It's unlikely an Air Force veteran who entered the Senate Chamber during the Jan. 6 assault on the U.S. Capitol in Washington, D.C., will face a military court-martial, according to legal experts.
Larry Rendall Brock Jr., seen brandishing zip-tie handcuffs during the pro-Trump siege, was arrested Sunday in Texas and charged with knowingly entering a restricted building without lawful authority, along with one count of "violent entry and disorderly conduct," according to the Justice Department.
Brock retired from the Air Force Reserve in 2014 as a lieutenant colonel, according to the service. While he faces civilian charges, he is unlikely to be recalled to go through the military justice system, experts say.
Zachary Spilman, the lead contributor for the military justice blog CAAFlog, explained Monday that Brock is not subject to a court-martial, despite his past military service.
Spilman and other experts made clear that Brock's exact status the day he entered restricted federal property matters because the Uniform Code of Military Justice applies differently to different groups.
"Broadly speaking, court-martial jurisdiction over retired members is limited to retired regulars," Spilman, a Marine reservist and lawyer who specializes in military justice, said in an email, referring to those who retired from active duty.
The issue is complicated: Retired members of a reserve component are subject to court-martial only if they receive hospitalization care from one of the armed forces, according to Section 802 of Title 10 of the U.S. Code, said Steve Vladeck, a University of Texas School of Law professor who specializes in national security legal matters.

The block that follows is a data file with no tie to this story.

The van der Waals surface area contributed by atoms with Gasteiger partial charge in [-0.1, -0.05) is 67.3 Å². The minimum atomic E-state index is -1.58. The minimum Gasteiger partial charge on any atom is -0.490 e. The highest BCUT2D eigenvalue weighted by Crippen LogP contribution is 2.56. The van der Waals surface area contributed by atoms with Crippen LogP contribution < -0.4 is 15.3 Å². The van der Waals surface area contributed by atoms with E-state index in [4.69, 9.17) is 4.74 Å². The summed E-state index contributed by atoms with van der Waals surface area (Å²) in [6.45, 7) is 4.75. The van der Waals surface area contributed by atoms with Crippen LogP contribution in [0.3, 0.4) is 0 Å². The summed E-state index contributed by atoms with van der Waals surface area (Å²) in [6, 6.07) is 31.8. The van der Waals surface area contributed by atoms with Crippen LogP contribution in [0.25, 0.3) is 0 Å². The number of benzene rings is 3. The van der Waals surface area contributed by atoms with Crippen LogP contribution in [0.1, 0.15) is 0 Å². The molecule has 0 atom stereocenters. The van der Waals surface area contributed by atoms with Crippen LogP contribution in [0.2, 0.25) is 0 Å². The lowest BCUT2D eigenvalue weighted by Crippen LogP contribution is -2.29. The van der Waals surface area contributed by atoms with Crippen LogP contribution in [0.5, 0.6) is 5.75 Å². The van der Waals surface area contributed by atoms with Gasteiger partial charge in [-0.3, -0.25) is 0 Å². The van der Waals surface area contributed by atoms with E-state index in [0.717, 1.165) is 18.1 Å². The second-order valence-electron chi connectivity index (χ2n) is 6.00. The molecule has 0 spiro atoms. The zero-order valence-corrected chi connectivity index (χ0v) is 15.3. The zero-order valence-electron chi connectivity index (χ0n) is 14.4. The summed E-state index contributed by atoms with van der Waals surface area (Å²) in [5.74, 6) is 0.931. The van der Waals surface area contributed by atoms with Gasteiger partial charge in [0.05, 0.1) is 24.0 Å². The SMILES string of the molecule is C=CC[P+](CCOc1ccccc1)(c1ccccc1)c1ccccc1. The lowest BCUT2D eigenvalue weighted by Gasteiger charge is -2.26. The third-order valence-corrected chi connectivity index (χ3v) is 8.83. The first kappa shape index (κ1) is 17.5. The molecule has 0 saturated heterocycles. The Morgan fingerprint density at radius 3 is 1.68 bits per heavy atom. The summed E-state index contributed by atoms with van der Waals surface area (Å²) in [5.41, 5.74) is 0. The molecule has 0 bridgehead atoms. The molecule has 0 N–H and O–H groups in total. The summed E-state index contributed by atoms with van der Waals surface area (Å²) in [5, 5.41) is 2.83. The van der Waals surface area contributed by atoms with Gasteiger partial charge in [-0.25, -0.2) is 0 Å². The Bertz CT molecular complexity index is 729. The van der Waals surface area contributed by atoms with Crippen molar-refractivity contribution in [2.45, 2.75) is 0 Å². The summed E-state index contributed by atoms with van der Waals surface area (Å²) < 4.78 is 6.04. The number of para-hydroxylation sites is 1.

Brock graduated from the U.S. Air Force Academy in 1989 and commissioned as an active-duty second lieutenant. He transferred into the Air Force Reserve in 1998, Air Force spokeswoman Ann Stefanek said Saturday. Since he later retired from the Reserve, the UCMJ "did not apply" to him on Jan. 6, Spilman explained.
A ruling issued by a federal district court judge in November further complicates matters, Vladeck said on Twitter.
In Larrabee v. Braithwaite, Judge Richard Leon of the United States District Court for the District of Columbia ruled that it was unconstitutional to court-martial members of the Fleet Marine Corps Reserve for offenses they committed after retiring from active duty. It may even apply to active-duty retirees, Spilman added.
That case concerns retired Staff Sgt. Steven Larrabee, who was convicted of sexually assaulting a bartender, the wife of an active-duty Marine, at a bar in Iwakuni, Japan, where he worked as a civilian. He had retired from active duty in 2015 but had been placed on the Fleet Marine Corps Reserve status list for three months. The assault occurred while he was in Reserve status.
After a court-martial, during which Larrabee wore civilian attire, he was sentenced to eight years' confinement, a reprimand and a dishonorable discharge. In a pre-trial agreement, his prison term was reduced to 10 months. Larrabee attempted to have his conviction overturned on appeal, stating it was for a civilian -- not military -- court to decide his fate.